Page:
|Truth is, the Celtics showed what overcoming playoff adversity is all about in Game 2. (Getty Images)|
Some teams thrive when hit with adversity. Others flounder. Most times, this factors into who winds up winning in the playoffs, and going home early. Tuesday night, we saw prime examples of both sides of that equation.
The Boston Celtics, without Rajon Rondo, without Ray Allen, struggled early against a faster, younger Hawks team. But when the fourth quarter came, with Boston within striking distance, the Celtics closed out with ferocity and poise, watching the Hawks self-destruct into a series of pointless one-one-three attempts which helped Boston create transition opportunities for easy scores. Their long-time star Paul Pierce stepped up and delivered a very Truth-ful performance, and that was that. Tie series.
Flip the channel over to Chicago, where the Bulls, who had looked so tough even without Derrick Rose for much of the year that some had argued they could still win a title without the MVP, fell apart vs. the Sixers. There would be no stepping up for Carlos Boozer, Luol Deng, or Joakim Noah (despite a solid shooting night for Noah). The teams are constructed differently, to be sure. And you can't equate losing Rose with losing Rondo. One is for a game, the other a season. One is the playmaker and central component to his team's offense, the other is the biggest and really only game changer his team has. But there's certainly a symmetry to the Bulls falling apart at home in the first game without Rose vs. an inferior opponent with or without him, and the Celtics thriving in the second half on the road against an evenly-matched Hawks team.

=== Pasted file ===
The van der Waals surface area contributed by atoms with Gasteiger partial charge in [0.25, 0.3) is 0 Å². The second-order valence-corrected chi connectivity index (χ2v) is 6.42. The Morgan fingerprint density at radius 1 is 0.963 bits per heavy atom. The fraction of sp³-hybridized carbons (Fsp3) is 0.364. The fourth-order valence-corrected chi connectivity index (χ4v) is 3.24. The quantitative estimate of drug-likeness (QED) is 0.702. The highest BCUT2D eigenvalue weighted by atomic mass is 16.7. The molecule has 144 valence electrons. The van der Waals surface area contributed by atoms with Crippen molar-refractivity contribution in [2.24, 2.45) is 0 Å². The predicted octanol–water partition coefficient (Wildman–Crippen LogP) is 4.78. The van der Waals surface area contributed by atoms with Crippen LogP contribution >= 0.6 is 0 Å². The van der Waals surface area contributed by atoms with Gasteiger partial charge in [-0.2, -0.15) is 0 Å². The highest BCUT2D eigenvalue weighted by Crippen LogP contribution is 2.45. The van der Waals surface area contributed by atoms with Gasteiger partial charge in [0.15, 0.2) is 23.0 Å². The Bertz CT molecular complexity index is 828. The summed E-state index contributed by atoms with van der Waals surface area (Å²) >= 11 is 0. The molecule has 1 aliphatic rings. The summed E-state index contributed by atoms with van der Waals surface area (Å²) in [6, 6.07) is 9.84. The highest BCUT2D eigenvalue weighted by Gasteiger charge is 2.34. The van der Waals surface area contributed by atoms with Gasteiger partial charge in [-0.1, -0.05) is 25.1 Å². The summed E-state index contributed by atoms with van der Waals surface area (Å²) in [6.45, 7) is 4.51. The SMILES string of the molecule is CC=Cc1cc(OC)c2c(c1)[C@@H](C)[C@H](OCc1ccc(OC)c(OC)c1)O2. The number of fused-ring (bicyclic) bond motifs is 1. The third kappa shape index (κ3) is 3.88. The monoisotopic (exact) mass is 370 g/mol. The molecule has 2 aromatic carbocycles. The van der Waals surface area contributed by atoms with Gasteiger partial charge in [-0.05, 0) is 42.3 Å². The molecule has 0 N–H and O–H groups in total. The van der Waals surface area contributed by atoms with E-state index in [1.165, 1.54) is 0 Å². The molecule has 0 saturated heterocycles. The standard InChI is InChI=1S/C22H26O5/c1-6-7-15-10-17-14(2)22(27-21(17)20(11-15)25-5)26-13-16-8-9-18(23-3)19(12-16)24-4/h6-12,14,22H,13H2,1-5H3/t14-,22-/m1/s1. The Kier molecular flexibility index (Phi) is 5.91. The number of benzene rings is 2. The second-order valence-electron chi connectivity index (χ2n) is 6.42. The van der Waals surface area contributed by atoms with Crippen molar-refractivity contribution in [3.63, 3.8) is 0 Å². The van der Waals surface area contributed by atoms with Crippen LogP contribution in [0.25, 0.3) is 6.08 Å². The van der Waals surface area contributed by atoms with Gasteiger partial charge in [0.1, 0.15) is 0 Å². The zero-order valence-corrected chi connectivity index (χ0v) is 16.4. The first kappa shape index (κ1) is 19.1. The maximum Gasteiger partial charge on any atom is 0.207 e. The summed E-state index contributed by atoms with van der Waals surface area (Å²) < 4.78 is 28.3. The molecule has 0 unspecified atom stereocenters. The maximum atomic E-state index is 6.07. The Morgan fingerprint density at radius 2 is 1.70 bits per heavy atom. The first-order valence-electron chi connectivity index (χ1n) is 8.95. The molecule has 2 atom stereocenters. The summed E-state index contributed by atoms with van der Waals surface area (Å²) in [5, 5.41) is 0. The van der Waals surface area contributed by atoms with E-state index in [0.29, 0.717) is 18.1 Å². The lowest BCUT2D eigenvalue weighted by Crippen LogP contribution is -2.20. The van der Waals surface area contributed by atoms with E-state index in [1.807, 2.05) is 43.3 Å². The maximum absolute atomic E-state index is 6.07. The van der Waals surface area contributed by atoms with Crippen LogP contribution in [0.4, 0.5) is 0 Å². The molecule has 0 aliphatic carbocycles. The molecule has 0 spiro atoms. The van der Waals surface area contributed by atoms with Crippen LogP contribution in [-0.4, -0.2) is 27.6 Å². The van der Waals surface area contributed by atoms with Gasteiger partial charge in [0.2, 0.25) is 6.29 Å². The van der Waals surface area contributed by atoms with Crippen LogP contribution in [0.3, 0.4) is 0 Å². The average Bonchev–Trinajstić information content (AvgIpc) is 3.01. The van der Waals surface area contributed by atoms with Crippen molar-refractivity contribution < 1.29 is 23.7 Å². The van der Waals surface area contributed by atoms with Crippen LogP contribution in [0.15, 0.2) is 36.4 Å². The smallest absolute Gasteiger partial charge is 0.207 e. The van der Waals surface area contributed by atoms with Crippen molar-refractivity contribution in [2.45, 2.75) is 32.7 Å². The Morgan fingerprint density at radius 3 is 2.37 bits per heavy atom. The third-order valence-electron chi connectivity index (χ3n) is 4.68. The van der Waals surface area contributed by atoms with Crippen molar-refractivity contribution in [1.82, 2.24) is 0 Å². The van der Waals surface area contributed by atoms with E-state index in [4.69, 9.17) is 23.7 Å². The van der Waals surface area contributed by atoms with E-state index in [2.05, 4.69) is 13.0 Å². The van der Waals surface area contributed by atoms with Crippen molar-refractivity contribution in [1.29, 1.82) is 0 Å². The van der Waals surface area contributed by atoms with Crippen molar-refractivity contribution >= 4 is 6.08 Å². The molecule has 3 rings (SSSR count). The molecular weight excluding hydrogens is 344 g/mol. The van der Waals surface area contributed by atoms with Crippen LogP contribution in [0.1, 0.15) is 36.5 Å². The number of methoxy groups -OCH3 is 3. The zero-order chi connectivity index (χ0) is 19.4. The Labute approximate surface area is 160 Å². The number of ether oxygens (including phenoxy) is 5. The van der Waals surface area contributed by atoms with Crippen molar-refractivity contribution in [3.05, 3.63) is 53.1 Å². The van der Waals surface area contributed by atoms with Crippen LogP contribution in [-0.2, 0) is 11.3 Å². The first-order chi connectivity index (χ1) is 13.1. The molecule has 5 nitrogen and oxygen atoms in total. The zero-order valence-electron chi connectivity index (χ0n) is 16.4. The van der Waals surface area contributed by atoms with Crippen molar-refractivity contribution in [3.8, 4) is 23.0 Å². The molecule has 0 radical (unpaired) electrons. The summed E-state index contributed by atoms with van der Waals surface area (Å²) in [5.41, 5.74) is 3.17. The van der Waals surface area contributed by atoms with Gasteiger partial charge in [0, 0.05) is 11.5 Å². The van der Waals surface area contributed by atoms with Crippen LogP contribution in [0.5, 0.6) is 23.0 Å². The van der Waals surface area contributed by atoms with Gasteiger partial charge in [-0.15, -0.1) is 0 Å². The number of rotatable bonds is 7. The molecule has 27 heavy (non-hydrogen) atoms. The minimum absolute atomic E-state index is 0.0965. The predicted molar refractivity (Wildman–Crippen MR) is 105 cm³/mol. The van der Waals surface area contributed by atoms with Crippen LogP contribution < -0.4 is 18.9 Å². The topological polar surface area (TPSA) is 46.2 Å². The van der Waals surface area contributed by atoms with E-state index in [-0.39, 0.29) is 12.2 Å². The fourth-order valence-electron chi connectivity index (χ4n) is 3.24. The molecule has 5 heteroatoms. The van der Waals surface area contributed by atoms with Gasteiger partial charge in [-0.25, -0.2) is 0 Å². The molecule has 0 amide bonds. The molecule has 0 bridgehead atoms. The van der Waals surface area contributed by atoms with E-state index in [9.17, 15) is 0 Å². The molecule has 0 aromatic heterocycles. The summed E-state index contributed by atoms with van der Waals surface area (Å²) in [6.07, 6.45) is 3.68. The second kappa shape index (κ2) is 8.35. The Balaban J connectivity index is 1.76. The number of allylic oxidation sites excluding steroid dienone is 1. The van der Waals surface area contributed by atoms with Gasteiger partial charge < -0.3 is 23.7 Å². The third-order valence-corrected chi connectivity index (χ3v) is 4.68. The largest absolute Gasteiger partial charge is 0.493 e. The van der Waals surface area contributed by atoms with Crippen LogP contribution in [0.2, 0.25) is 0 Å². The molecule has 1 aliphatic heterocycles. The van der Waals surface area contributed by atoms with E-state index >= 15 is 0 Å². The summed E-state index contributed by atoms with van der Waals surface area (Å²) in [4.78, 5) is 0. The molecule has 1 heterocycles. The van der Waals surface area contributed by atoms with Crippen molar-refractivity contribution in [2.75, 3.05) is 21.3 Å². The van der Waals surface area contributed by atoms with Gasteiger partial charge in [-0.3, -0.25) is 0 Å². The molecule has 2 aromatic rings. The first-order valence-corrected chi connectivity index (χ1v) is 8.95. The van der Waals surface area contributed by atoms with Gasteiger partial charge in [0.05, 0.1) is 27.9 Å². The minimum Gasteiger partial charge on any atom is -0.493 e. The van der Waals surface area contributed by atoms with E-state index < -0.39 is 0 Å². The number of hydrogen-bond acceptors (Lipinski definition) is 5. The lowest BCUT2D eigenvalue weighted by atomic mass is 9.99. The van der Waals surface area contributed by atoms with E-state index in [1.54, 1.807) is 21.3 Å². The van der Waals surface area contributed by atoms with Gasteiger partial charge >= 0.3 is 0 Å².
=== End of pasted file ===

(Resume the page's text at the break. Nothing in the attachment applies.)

The Celtics can control the pace of their attack, can time their runs and manage their bursts. The Bulls simply go as hard as they can each time. If it works, excellent. If it doesn't, the team is stuck in the mire. This would be where Rose would pick them up. But Rose isn't walking onto that court, unfortunately. So if the Bulls are going to surprise everyone, it's going to have to be on savvy and poise. And Tuesday revealed they may not have enough in that area, either.
The Celtics have done this before, have dealt with adversity. The last time they dealt with what the Bulls are going through, though, was 2009, where the loss of Kevin Garnett crippled them as they struggled with... you guessed it, Chicago, on their way to a defeat to the Magic. But all we have is what is in front of us. And the Bulls without Rose were trampled physically, tactically, emotionally by the loss of Rose and a stiff Sixers defense. The Celtics without two of their big four ground the Hawks into dirt and walked away with an even series.
Six weeks ago the Bulls were the best team in basketball and the Celtics still trying to climb back to the division title. Now the Celtics look primed to steal the series from Atlanta and the Bulls look lost without Rose. But this is the playoffs. Who knows what Game 3 will teach us?